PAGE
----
In Nevis Homes LLC v. CW Roofing Inc., 2013 DJDAR 6187(2013) the California Court of Appeal for the Second Appellate District decided a procedural issue pertaining filing a memorandum of costs. The court clarified the rules and stated that no statute or rule of court specifically exempts cost memoranda from the five-day extension rule for pleadings served by mail under California Code of Civil Procedure section 1013(a).
An association filed a lawsuit against a builder alleging defects in construction. The builder filed a cross action against a roofing company, one of the subcontractors on the project. The homeowners’ association later settled with the builder, and the builder soon thereafter settled with the roofer.
After dismissal of the cross-complaint against the roofer, the builder mailed a notice of dismissal. However, counsel for the roofer did not file the cost bill until 19 days after the notice of dismissal was entered.
The builder moved to strike the cost bill as untimely, arguing that the cost bill should have been filed within 15 days after the dismissal with no extension for mailing. The trial court granted the motion to tax costs in its entirety.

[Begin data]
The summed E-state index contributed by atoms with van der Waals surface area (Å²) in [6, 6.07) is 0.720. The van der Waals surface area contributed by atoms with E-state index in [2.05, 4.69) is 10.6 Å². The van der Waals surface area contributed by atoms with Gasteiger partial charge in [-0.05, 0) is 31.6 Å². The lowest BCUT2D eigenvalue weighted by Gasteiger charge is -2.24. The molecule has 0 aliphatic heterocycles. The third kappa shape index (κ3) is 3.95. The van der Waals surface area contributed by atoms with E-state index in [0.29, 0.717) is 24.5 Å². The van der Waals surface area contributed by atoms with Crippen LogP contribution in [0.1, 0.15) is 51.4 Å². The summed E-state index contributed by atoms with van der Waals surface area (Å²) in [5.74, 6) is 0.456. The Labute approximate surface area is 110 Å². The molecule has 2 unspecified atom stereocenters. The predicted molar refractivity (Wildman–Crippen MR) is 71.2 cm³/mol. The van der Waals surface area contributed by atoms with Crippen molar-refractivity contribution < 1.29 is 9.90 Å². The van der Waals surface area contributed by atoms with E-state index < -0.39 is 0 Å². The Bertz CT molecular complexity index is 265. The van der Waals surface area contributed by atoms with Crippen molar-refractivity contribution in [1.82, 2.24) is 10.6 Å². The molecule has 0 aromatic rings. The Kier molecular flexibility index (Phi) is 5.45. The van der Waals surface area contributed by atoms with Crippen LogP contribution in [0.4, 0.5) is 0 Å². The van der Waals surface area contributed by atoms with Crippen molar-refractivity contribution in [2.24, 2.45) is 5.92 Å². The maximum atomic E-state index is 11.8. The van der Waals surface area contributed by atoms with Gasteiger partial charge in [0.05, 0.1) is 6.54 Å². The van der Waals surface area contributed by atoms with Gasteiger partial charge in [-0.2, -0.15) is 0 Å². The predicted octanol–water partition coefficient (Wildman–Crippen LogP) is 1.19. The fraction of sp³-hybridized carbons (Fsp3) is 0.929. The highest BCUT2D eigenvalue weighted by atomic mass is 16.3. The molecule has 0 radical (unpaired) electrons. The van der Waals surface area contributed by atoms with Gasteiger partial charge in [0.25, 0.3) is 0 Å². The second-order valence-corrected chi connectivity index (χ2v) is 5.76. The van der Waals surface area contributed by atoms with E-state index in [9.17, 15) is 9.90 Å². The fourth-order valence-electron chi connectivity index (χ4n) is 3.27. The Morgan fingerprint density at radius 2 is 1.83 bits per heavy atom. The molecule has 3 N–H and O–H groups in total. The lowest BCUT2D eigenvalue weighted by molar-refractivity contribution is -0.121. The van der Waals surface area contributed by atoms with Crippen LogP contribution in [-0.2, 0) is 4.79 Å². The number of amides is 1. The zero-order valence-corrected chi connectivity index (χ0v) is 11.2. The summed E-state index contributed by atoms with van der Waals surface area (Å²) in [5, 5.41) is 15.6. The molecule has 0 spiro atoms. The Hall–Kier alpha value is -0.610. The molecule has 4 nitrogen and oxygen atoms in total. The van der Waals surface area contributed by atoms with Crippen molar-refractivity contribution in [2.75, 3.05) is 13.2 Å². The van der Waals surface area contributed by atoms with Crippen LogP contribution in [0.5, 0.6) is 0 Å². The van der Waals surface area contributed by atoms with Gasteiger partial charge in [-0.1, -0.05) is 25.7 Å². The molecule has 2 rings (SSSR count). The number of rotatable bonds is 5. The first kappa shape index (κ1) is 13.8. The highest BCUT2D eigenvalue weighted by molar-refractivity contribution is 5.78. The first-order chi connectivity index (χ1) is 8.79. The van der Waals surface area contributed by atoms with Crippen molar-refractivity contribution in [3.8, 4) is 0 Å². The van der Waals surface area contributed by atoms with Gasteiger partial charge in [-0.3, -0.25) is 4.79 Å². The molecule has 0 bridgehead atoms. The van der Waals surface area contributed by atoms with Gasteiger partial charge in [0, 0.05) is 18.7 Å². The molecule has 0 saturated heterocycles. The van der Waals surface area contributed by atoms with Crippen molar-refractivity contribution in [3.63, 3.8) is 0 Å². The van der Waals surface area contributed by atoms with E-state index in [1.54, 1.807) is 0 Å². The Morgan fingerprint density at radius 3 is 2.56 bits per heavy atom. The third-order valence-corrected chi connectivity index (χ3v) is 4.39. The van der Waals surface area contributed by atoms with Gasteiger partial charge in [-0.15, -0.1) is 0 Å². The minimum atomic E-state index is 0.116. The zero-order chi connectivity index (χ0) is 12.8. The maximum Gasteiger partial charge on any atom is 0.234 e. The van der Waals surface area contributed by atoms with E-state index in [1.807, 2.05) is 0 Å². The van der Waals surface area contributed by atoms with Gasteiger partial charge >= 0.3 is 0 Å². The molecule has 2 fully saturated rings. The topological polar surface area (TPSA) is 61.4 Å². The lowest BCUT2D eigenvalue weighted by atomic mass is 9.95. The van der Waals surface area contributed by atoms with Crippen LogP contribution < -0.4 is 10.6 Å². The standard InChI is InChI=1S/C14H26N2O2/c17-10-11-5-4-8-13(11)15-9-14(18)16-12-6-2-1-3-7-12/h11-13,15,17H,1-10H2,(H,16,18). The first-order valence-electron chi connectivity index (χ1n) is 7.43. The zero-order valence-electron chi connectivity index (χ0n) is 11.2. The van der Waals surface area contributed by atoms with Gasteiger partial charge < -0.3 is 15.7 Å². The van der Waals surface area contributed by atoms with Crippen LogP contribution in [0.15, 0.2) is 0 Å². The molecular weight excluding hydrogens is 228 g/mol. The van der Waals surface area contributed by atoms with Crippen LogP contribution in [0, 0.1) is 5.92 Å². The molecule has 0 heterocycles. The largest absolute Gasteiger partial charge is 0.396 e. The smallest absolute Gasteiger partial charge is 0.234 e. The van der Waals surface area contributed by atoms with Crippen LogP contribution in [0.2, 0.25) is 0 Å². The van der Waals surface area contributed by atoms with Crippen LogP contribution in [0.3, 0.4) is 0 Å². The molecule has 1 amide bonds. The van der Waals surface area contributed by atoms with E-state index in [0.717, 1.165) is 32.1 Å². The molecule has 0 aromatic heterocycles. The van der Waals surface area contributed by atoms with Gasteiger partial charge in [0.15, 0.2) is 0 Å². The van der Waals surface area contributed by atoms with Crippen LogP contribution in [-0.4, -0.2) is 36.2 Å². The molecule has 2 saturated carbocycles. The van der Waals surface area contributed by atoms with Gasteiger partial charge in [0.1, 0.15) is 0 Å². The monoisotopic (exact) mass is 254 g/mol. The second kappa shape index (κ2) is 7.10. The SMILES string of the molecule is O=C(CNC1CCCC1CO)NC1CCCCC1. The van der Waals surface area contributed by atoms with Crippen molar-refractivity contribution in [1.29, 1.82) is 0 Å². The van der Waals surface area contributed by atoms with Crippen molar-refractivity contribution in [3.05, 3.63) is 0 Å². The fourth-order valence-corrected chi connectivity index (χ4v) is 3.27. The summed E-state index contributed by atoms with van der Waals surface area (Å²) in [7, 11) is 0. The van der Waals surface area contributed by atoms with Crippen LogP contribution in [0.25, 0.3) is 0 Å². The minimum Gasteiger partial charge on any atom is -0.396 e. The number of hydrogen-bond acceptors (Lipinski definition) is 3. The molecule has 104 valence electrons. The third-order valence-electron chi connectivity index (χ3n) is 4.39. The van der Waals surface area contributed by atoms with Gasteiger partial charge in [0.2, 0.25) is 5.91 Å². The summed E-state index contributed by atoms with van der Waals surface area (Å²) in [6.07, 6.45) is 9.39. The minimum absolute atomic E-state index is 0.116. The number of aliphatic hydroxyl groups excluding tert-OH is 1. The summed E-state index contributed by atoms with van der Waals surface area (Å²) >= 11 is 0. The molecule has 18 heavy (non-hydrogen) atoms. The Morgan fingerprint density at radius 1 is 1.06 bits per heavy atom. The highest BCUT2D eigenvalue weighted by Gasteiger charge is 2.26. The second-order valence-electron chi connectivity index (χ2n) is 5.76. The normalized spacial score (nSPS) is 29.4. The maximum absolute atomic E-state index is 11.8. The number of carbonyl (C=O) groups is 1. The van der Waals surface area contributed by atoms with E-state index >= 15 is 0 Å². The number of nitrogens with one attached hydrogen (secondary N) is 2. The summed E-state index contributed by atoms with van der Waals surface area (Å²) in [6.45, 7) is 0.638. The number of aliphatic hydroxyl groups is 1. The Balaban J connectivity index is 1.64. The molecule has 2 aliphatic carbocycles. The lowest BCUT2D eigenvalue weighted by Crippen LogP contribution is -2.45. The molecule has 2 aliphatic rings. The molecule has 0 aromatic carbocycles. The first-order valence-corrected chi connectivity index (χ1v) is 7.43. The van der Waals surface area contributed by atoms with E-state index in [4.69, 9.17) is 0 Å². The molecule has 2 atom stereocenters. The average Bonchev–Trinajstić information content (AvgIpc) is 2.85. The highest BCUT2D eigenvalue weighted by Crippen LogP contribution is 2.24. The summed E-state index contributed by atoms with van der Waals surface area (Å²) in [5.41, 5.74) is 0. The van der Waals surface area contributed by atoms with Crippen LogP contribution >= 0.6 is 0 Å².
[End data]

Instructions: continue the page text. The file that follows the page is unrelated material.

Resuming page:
The Court of Appeal noted that California Rules of Court Rule 3.1700(a)(1) provides that a party who claims costs, must serve and file a memorandum of costs within 15 days after the date of service of written notice of entry of judgment.
The court also noted that Code of Civil Procedure Section 1013 provides an extension of five days for cases of service by mail.
The builder argued that costs memoranda were exempt from the five-day mailing extension pointing out that any reference to CCP§1013 was “conspicuously absent” from Rule 3.1700.
However, the court of appeal could find no statute or rule of court which specified that the normal five-day extension for service by mail did not apply to a memorandum of costs.
On that basis the court of appeal clarified the rule and stated that the five-day extension under CCP§1013(a) was fully applicable.